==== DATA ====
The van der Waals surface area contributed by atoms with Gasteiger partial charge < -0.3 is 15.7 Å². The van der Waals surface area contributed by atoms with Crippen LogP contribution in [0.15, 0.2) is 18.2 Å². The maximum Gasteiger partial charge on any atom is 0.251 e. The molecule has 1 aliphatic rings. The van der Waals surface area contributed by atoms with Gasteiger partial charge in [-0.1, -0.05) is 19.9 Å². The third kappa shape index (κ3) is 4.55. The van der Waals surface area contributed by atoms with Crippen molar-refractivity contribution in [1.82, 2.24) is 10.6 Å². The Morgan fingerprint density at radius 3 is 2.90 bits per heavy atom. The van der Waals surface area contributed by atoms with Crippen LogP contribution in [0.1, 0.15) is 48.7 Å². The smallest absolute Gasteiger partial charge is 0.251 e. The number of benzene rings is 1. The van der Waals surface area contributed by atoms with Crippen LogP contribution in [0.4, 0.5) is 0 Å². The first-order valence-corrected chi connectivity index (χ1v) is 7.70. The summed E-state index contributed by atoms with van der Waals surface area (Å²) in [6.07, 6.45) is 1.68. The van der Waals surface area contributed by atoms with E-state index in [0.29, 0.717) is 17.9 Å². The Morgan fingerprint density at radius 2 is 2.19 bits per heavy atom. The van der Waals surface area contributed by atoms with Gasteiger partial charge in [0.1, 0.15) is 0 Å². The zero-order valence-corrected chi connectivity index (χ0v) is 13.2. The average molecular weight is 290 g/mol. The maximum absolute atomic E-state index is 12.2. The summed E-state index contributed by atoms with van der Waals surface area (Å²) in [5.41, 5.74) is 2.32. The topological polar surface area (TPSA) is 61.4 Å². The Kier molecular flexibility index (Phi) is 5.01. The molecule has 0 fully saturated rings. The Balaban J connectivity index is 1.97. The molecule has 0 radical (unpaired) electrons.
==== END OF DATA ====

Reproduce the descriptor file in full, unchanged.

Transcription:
The van der Waals surface area contributed by atoms with Gasteiger partial charge < -0.3 is 15.7 Å². The van der Waals surface area contributed by atoms with Crippen LogP contribution in [0.15, 0.2) is 18.2 Å². The maximum Gasteiger partial charge on any atom is 0.251 e. The molecule has 1 aliphatic rings. The van der Waals surface area contributed by atoms with Gasteiger partial charge in [-0.1, -0.05) is 19.9 Å². The third kappa shape index (κ3) is 4.55. The van der Waals surface area contributed by atoms with Crippen molar-refractivity contribution in [1.82, 2.24) is 10.6 Å². The Morgan fingerprint density at radius 3 is 2.90 bits per heavy atom. The van der Waals surface area contributed by atoms with Crippen LogP contribution in [0.1, 0.15) is 48.7 Å². The smallest absolute Gasteiger partial charge is 0.251 e. The number of benzene rings is 1. The van der Waals surface area contributed by atoms with Crippen LogP contribution in [0.4, 0.5) is 0 Å². The first-order valence-corrected chi connectivity index (χ1v) is 7.70. The summed E-state index contributed by atoms with van der Waals surface area (Å²) in [6.07, 6.45) is 1.68. The van der Waals surface area contributed by atoms with E-state index in [0.29, 0.717) is 17.9 Å². The Morgan fingerprint density at radius 2 is 2.19 bits per heavy atom. The van der Waals surface area contributed by atoms with Gasteiger partial charge in [0.1, 0.15) is 0 Å². The zero-order valence-corrected chi connectivity index (χ0v) is 13.2. The average molecular weight is 290 g/mol. The maximum absolute atomic E-state index is 12.2. The summed E-state index contributed by atoms with van der Waals surface area (Å²) in [5.41, 5.74) is 2.32. The topological polar surface area (TPSA) is 61.4 Å². The Kier molecular flexibility index (Phi) is 5.01. The molecule has 0 fully saturated rings. The Balaban J connectivity index is 1.97. The molecule has 0 radical (unpaired) electrons.